U.S. Senate Race Ends Up 12 Votes Shy of '62 Gubernatorial Margin of Victory Record

With the final results (court challenge pending) certified by the State Canvassing Board on Monday finding Al Franken with a 225-vote victory over Norm Coleman, the 2008 U.S. Senate race nearly eclipsed the 1962 gubernatorial election as the closest high-profile statewide election in Gopher State history. For 46 years and...

Will Al Franken Be the Favorite in 2014?

Presuming Al Franken is eventually seated as the junior Senator from Minnesota sometime this year, the Republican Party will no doubt soon be gearing up to plan his political demise in 2014 - whether with Norm Coleman in a rematch or against another GOP opponent. Of course, assessing the likelihood...

Franken's (Apparent) Victory Is 4th Weakest U.S. Senate Performance in DFL History

Throughout his U.S. Senate campaign, Al Franken was dogged by criticisms, even peppered from within his own party, that he was a 'weak candidate' for the DFL. These criticisms took many forms, such as stern words regarding Franken's writings and temperament from respected DFL U.S. Representative Betty McCollum to...

Franken Has Big Edge in County Distribution of Absentee Ballots

Al Franken's 49-vote lead is expected by nearly all analysts to increase after the tabulation of wrongly excluded absentee ballots by the Canvassing Board this weekend. The final, hard data is now in to confirm these suspicions. Of the 953 ballots sent by the state's 87 counties to the Board,...

Smart Politics Projections: U.S. Senate Races

Through the morning of November 4th, Smart Politics is running a series of electoral projections for national and Upper Midwestern federal and state governmental contests. The eleventh projections in the series are U.S. Senate races nationwide. Smart Politics Projections: U.S. Senate Races Democratic Victories (+7) Alaska (pick-up) Arkansas Colorado (pick-up)...

Upper Midwest Delegation Votes 6-2 As $700 Billion Financial Industry Bailout Sails Through Senate

The United States Senate voted 74 to 25 Wednesday night, in support of a revised bill that would, in part, fund $700 billion in a ‘rescue’ of the financial industry. The Upper Midwest delegation voted 6 to 2 in favor of the bill, with Democrats Russ Feingold and Tim Johnson...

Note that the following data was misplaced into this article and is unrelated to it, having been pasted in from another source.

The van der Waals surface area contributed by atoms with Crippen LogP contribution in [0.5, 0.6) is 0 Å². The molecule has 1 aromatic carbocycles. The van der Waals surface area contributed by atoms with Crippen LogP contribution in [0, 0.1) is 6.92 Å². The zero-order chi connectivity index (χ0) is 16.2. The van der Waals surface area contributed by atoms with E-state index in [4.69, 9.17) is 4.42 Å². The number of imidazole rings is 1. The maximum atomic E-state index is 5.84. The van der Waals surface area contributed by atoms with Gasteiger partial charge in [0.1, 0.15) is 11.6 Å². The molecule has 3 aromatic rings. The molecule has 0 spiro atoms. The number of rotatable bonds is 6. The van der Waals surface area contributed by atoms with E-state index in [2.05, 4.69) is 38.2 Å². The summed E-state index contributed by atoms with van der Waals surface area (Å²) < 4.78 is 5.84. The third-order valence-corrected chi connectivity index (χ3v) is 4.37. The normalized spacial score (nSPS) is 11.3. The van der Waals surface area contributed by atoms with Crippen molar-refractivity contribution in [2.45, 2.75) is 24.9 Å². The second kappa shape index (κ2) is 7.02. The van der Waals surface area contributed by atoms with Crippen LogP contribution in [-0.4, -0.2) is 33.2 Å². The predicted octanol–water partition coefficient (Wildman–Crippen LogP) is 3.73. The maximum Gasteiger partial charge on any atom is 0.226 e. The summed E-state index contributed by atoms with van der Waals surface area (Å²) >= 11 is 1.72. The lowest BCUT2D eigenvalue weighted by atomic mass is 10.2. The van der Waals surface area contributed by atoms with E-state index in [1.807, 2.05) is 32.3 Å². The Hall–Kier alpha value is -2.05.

Battleground States Through the Lens of the U.S. Senate

What makes a battleground state a battleground state? For one, obviously, presidential races decided by narrow victory margins. But another way is to examine how a state has voted in other statewide elections. Does a state tend to only elect Democrats, only Republicans, or a mixture? The most widely circulated...

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Political Crumbs

Final Four Has Presidential Approval

By edging Michigan in the final seconds Sunday, the University of Kentucky guaranteed that one school in the Final Four this year would be located in a state that was not carried by President Barack Obama in 2012. (Connecticut, Florida, and Wisconsin had previously earned Final Four slots over the weekend). Across the 76 Final Fours since 1939, an average of 3.1 schools have been located in states won by the president's ticket during the previous election cycle. All four schools have come from states won by the president 29 times, with the most recent being the 2009 Final Four featuring Connecticut, Michigan State, North Carolina, and Villanova. On 30 occasions three Final Four schools have been located in states won by the president, with two schools 11 times and only one school six times (the most recent being 2012 with Kansas, Kentucky, Louisville, and Ohio State). There has never been a Men's NCAA Division I Final Four in which no schools were located in states carried by the president's ticket.


Three for the Road

A new Rasmussen Poll shows Wisconsin Governor Scott Walker in a dead heat with likely 2014 Democratic nominee Mary Burke. Walker is seeking to win his third consecutive election after prevailing in 2012's recall contest. Eight of his predecessors accomplished this feat: Republicans Lucius Fairchild (in 1869), Jeremiah Rusk (1886), Robert La Follette (1904), Emanuel Philipp (1918), John Blaine (1924), Walter Kohler (1954), Warren Knowles (1968), and Tommy Thompson (1994). Three others Badger State governors lost on their third campaign: Democrat George Peck (1894), Progressive Philip La Follette (1938), and Republican Julius Heil (1942). One died in office before having the opportunity to win a third contest (GOPer Walter Goodland in 1947) while another resigned beforehand (Democrat Patrick Lucey in 1977 to become Ambassador to Mexico). Overall Wisconsin gubernatorial incumbents have won 35 of 47 general election contests, or 74.5 percent of the time.